“In 2010, in fall, at sunset, we came to the Blue Mosque in Istanbul. The sky was slightly dark. The evening sky was decorated with projection lamps. It’s so magnificent. When we saw a flock of birds flying around the domes of buildings, my friends and I took out our camera to capture the beautiful scene of the moment. However, no matter how we adjusted the camera or took pictures from different perspectives, the picture always seemed unnatural and was unable to simulate the image that human eyes perceived” (Fig. 1).
Fig. 1: Birds flying over the sky of the Blue Mosque in Istanbul, 2010
The above description is a travel review written by Rick Li, Senior Technical Manager of Allion Labs, Inc. We believe that our readers have experienced similar situations. In addition to photos, there are also big differences between the images on TV and real life. For example, in low lighting conditions, the screen is too dark, while in bright lighting, it is too white. Why does this difference occur?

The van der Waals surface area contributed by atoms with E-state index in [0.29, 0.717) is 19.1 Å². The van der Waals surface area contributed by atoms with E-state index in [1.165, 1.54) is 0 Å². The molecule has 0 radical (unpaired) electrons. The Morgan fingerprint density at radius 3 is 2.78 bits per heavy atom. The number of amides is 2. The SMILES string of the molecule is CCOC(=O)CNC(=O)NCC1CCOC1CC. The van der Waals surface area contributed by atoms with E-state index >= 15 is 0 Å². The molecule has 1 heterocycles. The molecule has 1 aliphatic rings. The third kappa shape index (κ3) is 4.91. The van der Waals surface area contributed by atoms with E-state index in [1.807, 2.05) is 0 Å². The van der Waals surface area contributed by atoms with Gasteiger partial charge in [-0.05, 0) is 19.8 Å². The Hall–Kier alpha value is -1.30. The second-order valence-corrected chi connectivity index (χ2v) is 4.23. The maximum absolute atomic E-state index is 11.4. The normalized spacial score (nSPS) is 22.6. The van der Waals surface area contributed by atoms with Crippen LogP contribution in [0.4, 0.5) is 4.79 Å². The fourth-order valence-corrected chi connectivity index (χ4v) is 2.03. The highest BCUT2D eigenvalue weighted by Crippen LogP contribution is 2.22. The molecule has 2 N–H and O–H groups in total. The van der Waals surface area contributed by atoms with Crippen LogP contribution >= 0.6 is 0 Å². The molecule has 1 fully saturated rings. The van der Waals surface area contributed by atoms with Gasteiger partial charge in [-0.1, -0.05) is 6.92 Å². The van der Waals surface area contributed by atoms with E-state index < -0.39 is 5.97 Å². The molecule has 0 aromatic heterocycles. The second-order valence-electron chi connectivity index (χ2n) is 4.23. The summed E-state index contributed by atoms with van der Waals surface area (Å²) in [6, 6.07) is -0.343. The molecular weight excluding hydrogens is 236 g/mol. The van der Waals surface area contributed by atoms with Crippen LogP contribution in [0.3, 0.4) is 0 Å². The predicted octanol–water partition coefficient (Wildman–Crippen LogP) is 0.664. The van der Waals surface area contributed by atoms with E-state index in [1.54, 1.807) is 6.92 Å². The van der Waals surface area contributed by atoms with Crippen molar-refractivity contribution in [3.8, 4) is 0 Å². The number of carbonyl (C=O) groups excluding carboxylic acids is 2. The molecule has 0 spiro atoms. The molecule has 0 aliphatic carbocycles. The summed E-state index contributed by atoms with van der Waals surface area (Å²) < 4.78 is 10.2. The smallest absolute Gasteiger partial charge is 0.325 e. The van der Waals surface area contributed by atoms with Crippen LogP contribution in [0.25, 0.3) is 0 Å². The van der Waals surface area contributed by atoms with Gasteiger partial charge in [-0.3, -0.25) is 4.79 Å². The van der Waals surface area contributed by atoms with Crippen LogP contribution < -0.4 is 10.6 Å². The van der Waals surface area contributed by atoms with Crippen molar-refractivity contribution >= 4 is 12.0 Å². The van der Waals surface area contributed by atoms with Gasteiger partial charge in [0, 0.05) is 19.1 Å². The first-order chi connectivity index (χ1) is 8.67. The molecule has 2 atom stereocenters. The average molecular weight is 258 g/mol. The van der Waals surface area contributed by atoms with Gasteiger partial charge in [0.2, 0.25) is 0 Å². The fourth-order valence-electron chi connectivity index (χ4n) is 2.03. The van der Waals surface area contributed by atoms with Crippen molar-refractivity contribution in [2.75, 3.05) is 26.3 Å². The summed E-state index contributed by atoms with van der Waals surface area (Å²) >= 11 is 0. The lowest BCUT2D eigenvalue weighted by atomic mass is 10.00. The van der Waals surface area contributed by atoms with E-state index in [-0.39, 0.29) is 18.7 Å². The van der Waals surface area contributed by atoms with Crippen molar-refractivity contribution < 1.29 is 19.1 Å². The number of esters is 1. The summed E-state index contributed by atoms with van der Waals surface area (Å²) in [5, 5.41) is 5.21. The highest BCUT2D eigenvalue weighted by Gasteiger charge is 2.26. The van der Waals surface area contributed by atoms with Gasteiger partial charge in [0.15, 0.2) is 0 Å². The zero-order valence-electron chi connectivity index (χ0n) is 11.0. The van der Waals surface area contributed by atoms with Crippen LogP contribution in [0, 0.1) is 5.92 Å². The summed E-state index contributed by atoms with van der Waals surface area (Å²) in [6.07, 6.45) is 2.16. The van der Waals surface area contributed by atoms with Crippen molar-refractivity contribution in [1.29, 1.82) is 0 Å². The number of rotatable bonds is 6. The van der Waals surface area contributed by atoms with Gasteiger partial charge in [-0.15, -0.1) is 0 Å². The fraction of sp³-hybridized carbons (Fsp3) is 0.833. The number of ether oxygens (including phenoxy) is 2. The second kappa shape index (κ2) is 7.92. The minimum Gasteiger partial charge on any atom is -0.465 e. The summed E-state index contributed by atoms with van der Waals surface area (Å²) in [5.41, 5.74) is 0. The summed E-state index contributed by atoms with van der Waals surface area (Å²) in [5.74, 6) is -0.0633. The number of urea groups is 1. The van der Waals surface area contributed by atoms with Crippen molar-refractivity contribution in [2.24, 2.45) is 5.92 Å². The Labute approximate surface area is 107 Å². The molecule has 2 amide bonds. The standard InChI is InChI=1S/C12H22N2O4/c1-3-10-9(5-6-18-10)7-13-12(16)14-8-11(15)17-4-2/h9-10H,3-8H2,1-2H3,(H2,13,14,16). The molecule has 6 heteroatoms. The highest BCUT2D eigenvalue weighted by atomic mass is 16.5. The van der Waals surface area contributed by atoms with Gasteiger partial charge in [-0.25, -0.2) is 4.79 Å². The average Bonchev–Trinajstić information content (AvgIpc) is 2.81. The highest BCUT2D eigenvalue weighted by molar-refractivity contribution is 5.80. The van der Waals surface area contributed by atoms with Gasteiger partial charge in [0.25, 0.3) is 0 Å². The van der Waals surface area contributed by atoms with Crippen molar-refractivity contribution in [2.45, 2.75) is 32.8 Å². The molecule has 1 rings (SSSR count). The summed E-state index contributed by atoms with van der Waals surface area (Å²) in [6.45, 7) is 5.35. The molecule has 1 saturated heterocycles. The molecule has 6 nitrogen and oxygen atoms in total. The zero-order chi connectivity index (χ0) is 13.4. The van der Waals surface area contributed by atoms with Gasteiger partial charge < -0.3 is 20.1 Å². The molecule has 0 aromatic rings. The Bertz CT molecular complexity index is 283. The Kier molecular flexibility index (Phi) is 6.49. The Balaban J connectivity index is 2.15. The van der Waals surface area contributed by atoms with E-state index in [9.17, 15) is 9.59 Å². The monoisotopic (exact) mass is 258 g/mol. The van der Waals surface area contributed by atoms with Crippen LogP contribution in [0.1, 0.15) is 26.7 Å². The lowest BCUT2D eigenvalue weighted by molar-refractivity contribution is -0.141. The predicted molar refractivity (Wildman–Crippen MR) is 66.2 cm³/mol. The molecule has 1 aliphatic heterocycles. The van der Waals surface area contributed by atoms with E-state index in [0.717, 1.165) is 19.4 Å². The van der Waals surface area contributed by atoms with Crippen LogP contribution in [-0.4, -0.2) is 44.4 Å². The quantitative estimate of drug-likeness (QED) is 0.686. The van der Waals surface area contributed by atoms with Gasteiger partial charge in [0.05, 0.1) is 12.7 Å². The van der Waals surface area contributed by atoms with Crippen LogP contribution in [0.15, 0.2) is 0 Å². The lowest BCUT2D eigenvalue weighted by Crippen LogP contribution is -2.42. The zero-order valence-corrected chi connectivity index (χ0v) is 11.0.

High Dynamic Range: HDR
The charge coupled device (CCD) and display have evolved and improved over time. However, dynamic contrast is still limited by available technology. In comparison, the human eye can perceive more contrast. Our eyes can see lighter, darker, and obvious contrasts between the lightest and darkest parts of our field of view (i.e., dynamic range). To reproduce images that better represent what our eyes observe in the real world, audio-visual equipment manufacturers have set the goal of capturing pictures with higher dynamic range. High Dynamic Range (HDR) represents a new pinnacle in display technology.